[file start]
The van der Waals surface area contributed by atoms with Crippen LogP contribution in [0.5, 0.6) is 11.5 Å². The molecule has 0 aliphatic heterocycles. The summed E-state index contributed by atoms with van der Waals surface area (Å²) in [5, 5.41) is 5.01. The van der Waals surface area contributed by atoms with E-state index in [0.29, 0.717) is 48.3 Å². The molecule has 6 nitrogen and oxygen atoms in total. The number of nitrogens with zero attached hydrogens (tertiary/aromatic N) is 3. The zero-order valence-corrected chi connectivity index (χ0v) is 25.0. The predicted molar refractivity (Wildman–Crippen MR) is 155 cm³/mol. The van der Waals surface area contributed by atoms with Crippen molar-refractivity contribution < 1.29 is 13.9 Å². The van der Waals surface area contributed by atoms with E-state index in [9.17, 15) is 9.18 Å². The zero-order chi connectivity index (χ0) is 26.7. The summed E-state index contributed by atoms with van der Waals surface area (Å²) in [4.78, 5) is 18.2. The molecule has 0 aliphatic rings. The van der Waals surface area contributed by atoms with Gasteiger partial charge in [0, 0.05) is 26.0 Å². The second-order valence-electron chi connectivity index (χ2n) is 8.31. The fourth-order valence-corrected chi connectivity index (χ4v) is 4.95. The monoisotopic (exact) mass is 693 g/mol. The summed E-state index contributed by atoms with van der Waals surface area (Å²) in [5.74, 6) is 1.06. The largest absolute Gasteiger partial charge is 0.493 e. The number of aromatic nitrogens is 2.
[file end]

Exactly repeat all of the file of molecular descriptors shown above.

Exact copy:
The van der Waals surface area contributed by atoms with Crippen LogP contribution in [0.5, 0.6) is 11.5 Å². The molecule has 0 aliphatic heterocycles. The summed E-state index contributed by atoms with van der Waals surface area (Å²) in [5, 5.41) is 5.01. The van der Waals surface area contributed by atoms with E-state index in [0.29, 0.717) is 48.3 Å². The molecule has 6 nitrogen and oxygen atoms in total. The number of nitrogens with zero attached hydrogens (tertiary/aromatic N) is 3. The zero-order valence-corrected chi connectivity index (χ0v) is 25.0. The predicted molar refractivity (Wildman–Crippen MR) is 155 cm³/mol. The van der Waals surface area contributed by atoms with Crippen molar-refractivity contribution < 1.29 is 13.9 Å². The van der Waals surface area contributed by atoms with E-state index in [9.17, 15) is 9.18 Å². The zero-order chi connectivity index (χ0) is 26.7. The summed E-state index contributed by atoms with van der Waals surface area (Å²) in [4.78, 5) is 18.2. The molecule has 0 aliphatic rings. The van der Waals surface area contributed by atoms with Gasteiger partial charge in [0, 0.05) is 26.0 Å². The second-order valence-electron chi connectivity index (χ2n) is 8.31. The fourth-order valence-corrected chi connectivity index (χ4v) is 4.95. The monoisotopic (exact) mass is 693 g/mol. The summed E-state index contributed by atoms with van der Waals surface area (Å²) in [5.74, 6) is 1.06. The largest absolute Gasteiger partial charge is 0.493 e. The number of aromatic nitrogens is 2.